Thursday, August 26, 2010
The Broom of the System: A Review
Disclaimer: A copy of this book was provided by Hachette Audio Books for review. The views expressed here are honest and are in no way influenced by the author or the publishers.
Synopsis via Goodreads
An original and exciting debut, set in 1990 Cleveland, where a bewitching heroine who works for a screwed-up publishing firm is caught up with her not-so-hot lover/boss, her grandmother--who has just run away from her nursing home--and her pet cockatiel, whose verbal banter makes him a target for religious fundamentalists.
I didn’t quite enjoy this one the way I thought I would. From the synopsis above, the story seemed to be something that I would immediately delve into and really love but instead I was surprised at the story that I begun to listen to. The Broom of the System is no typical story. It certainly doesn’t follow the status quo of most fiction novels. While I applaud the innovation of the author and his ability to create something that is both challenging and will be memorable, the Broom of the System was just not my cup of tea.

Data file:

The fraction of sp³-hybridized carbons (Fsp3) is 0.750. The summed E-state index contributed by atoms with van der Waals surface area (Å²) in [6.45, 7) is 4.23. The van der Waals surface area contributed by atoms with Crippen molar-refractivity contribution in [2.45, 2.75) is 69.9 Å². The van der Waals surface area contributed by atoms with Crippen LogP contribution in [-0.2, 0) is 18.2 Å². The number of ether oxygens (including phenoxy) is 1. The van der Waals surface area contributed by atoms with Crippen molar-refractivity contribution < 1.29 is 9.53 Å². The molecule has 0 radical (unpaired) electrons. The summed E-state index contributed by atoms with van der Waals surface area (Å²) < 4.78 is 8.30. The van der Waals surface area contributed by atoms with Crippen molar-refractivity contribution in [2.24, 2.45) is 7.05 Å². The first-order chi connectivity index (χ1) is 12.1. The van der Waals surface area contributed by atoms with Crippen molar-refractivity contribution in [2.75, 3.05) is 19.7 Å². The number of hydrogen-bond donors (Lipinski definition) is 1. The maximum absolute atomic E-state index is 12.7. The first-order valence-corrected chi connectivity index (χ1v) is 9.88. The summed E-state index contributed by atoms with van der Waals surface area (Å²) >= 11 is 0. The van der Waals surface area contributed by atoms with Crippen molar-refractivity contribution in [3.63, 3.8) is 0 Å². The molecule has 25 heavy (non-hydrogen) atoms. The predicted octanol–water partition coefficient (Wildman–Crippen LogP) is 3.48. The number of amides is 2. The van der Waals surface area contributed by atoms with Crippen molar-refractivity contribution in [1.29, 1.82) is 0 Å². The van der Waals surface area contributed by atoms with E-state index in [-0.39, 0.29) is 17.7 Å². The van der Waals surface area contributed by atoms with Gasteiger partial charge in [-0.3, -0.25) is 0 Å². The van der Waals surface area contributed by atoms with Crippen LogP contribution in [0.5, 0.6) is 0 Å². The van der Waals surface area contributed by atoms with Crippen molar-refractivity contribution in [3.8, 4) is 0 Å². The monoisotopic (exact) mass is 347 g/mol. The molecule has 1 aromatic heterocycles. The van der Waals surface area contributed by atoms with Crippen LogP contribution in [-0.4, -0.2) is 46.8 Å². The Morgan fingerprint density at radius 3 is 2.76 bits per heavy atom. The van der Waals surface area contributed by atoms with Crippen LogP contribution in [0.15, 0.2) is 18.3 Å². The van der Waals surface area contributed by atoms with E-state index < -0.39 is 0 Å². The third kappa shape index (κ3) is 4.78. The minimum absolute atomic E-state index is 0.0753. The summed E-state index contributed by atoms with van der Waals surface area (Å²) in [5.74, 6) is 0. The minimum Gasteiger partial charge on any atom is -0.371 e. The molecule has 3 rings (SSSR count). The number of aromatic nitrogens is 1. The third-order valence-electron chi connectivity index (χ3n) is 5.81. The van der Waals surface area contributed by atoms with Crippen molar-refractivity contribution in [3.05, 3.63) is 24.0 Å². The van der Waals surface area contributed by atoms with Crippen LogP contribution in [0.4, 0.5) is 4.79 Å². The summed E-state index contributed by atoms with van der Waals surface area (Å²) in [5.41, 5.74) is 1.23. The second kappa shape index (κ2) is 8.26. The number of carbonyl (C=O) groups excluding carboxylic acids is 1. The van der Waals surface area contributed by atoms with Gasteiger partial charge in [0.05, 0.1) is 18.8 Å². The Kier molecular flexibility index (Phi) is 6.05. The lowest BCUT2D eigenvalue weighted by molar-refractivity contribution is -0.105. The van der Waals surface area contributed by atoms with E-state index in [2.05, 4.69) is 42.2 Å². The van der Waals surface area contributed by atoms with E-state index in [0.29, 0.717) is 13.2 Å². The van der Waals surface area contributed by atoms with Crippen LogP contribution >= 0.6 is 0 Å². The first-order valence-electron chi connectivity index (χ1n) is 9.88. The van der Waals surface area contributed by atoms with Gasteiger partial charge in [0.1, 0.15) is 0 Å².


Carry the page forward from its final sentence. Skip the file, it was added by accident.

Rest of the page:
Firstly, the story started off really slowly and I didn’t get into the meat of the issue until close to the end of the first CD. The story seemed to be going in all sorts of directions and that was due to the fact that there were some chapters that started and ended abruptly and if you were not paying attention (like I was for the most part), you would miss out on understanding the story.
The prose is what made it difficult for me to concentrate on the story. Though it was very interesting, interactive and at times funny, it was for the most part complicated and at a level that just seemed to fly right over my head (maybe that’s an indication that I have a simple mind). I got the impression that there were a lot of codes and subliminal messages in the story as well as stories within the story that the reader had to pay attention to. Yet I didn’t quite get how all of these things meshed with the plot and I wondered whether the average reader would be able to do the same.
Whether The Broome of the System is an ode to Wittgenstein’s Philosophy of Language I am not 100% sure but while listening to the audio book, I did realize that the level of analysis required would simply take away from one being able to really enjoy this story. In actuality, readers don’t expect such maneuvers when reading for leisure. We want to be able to escape and not get wrapped up in our own brains.
I wasn’t able to complete the 14 CDS that comprises this audio book and if you think about it, it’s hardly fair for me to rate this book good or bad. However I will say that The Broome of the System was simply just not the book for me.
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